Motivated and inspired by [10–13], we introduce an explicit iterative scheme for finding a common element of the set of solutions SEP and fixed point for a nonexpansive semigroup in real Hilbert spaces. Starting with an arbitrary , define sequences and by Under suitable conditions, some strong convergence theorems for approximating to these common elements are proved.
This section collects some results that will be used in the proofs.
Let be a real Hilbert space with the inner product and the norm , respectively.
It is well known that, for all and , the following holds:
Let be a nonempty closed convex subset of . Then, for any , there exists a unique nearest point of , denoted by , such that for all . Such is called the metric projection from into . We know that is nonexpansive. It is also known that and It is easy to see that (13) is equivalent to
Let be a nonlinear mapping. Recall the following definitions.
Definition 1. is said to be(i)monotone if (ii)strongly monotone if there exists a constant such that for such a case, is said to be -strongly monotone,(iii)-inverse strongly monotone (-ism) if there exists a constant such that (iv)-Lipschitz continuous if there exists a constant such that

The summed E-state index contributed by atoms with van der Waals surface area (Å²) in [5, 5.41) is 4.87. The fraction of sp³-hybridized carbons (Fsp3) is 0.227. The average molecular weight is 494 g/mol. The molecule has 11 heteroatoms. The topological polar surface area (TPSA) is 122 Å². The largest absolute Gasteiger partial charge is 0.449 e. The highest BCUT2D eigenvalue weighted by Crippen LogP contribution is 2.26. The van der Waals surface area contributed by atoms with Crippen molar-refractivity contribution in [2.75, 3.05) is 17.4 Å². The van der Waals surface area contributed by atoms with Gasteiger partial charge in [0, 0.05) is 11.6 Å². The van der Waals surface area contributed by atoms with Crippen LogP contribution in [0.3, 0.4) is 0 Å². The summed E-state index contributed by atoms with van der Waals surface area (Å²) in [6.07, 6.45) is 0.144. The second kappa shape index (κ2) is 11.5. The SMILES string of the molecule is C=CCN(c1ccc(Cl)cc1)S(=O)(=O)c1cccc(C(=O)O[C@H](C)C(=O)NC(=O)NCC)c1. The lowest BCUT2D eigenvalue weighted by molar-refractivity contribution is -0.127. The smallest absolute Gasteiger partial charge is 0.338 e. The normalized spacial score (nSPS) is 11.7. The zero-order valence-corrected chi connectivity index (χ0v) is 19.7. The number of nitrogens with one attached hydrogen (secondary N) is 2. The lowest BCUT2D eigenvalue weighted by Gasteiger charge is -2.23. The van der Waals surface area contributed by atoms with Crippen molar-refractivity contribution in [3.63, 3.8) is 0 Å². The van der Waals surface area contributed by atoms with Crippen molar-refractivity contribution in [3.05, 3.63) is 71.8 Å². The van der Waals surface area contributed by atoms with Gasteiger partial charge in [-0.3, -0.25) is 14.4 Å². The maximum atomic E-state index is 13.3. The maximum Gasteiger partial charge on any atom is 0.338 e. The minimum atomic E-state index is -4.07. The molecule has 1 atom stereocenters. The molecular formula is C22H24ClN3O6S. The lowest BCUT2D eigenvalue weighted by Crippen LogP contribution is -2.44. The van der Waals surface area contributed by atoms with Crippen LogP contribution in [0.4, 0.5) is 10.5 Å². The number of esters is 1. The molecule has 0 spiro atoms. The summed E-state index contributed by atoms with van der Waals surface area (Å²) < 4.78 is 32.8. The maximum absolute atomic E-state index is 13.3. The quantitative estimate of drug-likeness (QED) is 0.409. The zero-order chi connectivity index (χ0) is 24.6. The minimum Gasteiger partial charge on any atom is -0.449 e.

Remark 2. Let , where is a -Lipschitz and -strongly monotone operator on with and is a Lipschitz mapping on with coefficient , . It is a simple matter to see that the operator is -strongly monotone over ; that is,
Lemma 3 (see ). Let be a nonexpansive mapping of a closed convex subset of a Hilbert space . If has a fixed point, then is demiclosed; that is, whenever the sequence of is weakly convergent to and is strongly convergent to , then .
Lemma 4 (see ). Let be a nonempty bounded closed convex subset of a Hilbert space and let be a nonexpansive semigroup on . Then, for each ,
Definition 5 (see ). A mapping is said to be averaged if it can be written as the average of the identity mapping and a nonexpansive mapping; that is, where , is nonexpansive, and is the identity operator on .
Proposition 6 (see ). (i)If , where is averaged, is nonexpansive, and , then is averaged.(ii)The composite of finitely many averaged mappings is averaged.(iii)If is -ism, then, for , is -ism.(iv) is averaged if, and only if, its complement is -ism for some .
Assumption 7 (see ). For solving the equilibrium problem for a bifunction , let us assume that satisfies the following conditions:(A1) for all ;(A2) is monotone, that is, for all ;(A3)for each , (A4)for each , is convex and lower semicontinuous.
Lemma 8 (see ). Let be a nonempty closed convex subset of , and let be a bifunction of into satisfying (A1)–(A4). Let and . Then there exists such that Define a mapping as follows: for all . Then the following hold: (1) is single-valued;(2) is firmly nonexpansive; that is, for any , (3);(4) is closed and convex.
Lemma 9 (see ). Let be a nonempty closed convex subset of a Hilbert space , and let be a bifunction. Let and . Then